It was around this point in the discussion that Phil Bradley said  “Nothing new here, nothing that excites me, nothing that is innovative”. And I have to agree with him. UK Bing at present is simply a rebadged version of The Microsoft people admitted that it is not as good as it  should be but affirmed their commitment to its development long term. We shall have to wait and see. The UK team obviously passionately believes in the product but Microsoft does not have a good track record when it comes to following through on new initiatives. Academic Live was far superior to Google Scholar and its Live Books had content and advanced search features that Google Books did not. Both services were axed in May 2008.

And finally there is the issue of censorship. Phil Bradley has repeatedly raised this with Bing directly, via his blog and on Twitter but so far has had no satisfactory response, and the Bing people at the meeting did not seem to know what is going on. For background on this see Phil’s blog postings The Microsoft Bing MeetingBing: excluding results from UK version? and More on Bing removing UK content.

Overall, I am not sure what to make of the meeting. I suspect that Bing were expecting to be able do a straightforward sales pitch with a few easy questions from a tame audience, which we most definitely were not! I must congratulate the Bing people, though, for the cool way in which they handled the meeting. There was a lot of scribbling of notes on their side and promises to look into our concerns and questions. I had received several questions and comments from friends and colleagues but there was not enough time to raise them at the meeting itself.  Apart from the ridiculously short amount of time available to us  – we had two and a half hours  – there was a mixture of web developers, web 2.0 gurus and serious web searchers (Phil Bradley and myself) at the event and most of us had long lists of questions. I would definitely attend a second meeting but it would be more productive if they had separate events for developers and searchers.

So would I recommend Bing as a search tool? Yes, but purely because I have always included in my list of essential search engines and Live now redirects to Bing. Bing is different from Live in the way it handles results but for some of my business searches it still sometimes pulls up unique results. (I will look at Bing search results in more detail in a separate posting). Is it a Google beater? I would love to see Bing give Google a run for its money but I can’t see it happening at present.

Other blog postings on the meeting include The Microsoft Bing Meeting, Phil Leggetter – Microsoft round table thoughts, Bing Roundtable: Where was the innovation? : David Stuart, Web Reflection: UK Bing Roundtable – Just My Opinion. Apologies if I have missed anyone.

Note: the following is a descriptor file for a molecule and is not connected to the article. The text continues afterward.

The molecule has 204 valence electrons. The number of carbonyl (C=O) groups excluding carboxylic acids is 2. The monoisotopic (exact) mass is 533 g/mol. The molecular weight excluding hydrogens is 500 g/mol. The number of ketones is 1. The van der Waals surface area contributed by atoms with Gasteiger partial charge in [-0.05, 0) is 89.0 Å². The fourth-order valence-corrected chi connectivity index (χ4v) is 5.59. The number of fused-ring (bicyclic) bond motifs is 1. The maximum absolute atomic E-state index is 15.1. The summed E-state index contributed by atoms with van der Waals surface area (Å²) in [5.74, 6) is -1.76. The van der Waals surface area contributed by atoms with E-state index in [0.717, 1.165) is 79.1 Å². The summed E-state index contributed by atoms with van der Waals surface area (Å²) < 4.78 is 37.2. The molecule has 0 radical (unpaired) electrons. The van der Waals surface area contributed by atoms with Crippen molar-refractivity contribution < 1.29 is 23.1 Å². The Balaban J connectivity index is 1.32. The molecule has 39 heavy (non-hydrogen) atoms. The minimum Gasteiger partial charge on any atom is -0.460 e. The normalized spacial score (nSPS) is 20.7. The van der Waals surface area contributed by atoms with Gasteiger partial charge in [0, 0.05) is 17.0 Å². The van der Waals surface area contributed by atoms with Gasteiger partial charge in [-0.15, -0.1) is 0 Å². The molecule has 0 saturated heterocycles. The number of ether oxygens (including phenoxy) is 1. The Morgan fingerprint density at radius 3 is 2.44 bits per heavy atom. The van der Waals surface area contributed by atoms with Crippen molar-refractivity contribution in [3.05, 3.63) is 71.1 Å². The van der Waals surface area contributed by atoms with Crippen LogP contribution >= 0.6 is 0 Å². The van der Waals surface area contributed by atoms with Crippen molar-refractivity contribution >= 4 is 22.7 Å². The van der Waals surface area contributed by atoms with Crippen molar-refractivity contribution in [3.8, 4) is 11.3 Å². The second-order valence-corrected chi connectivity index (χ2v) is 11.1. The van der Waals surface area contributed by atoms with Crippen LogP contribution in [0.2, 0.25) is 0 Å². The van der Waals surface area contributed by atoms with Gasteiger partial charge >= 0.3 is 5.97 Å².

UK Mobile Phone Directory

Update: February 4th, 2010. This directory is no longer available

UK mobile phone numbers are now available in an online directory at, which claims to have 15m numbers in its database. 118 800 obtains the numbers from market research companies who contact individuals and ask if they would be prepared to allow their numbers to be used for commercial purposes, from online businesses who ask customers to opt in their numbers during the course of online transactions, and from brokers who buy and sell lists of phone numbers. To search for a number you just type the name and location of the person into the 118800 website. You may be asked to supply further address details to confirm the identity of the person you wish to contact. 118800 then texts the person you wish to contact asking them if they are prepared to accept the call. The service costs £1.

There have been serious concerns raised about this service and its potential use by spammers, and also about the accuracy of the data. See the BBC web site at and also 118 800: First UK mobile phone directory doesn’t connect with us – Crave at CNET UK

If you wish to be ex-directory, go to then click on ‘Ex Directory’ at top right hand side of the page. You will be asked for your mobile number and to type in letters from a CAPTCHA (those horrible distorted letters and numbers that take at least three attempts before you get it right). You should then receive a text message from 118 800 with a number that you have to type into the 118 800 web site to complete your opt-out. The FAQ says that it can take up to 4 weeks to make you ex-directory (why so long?)

Thanks to Bert Washington, membership secretary of CLSIG (Commercial Legal and Scientific Information Group), for circulating a reminder about the directory.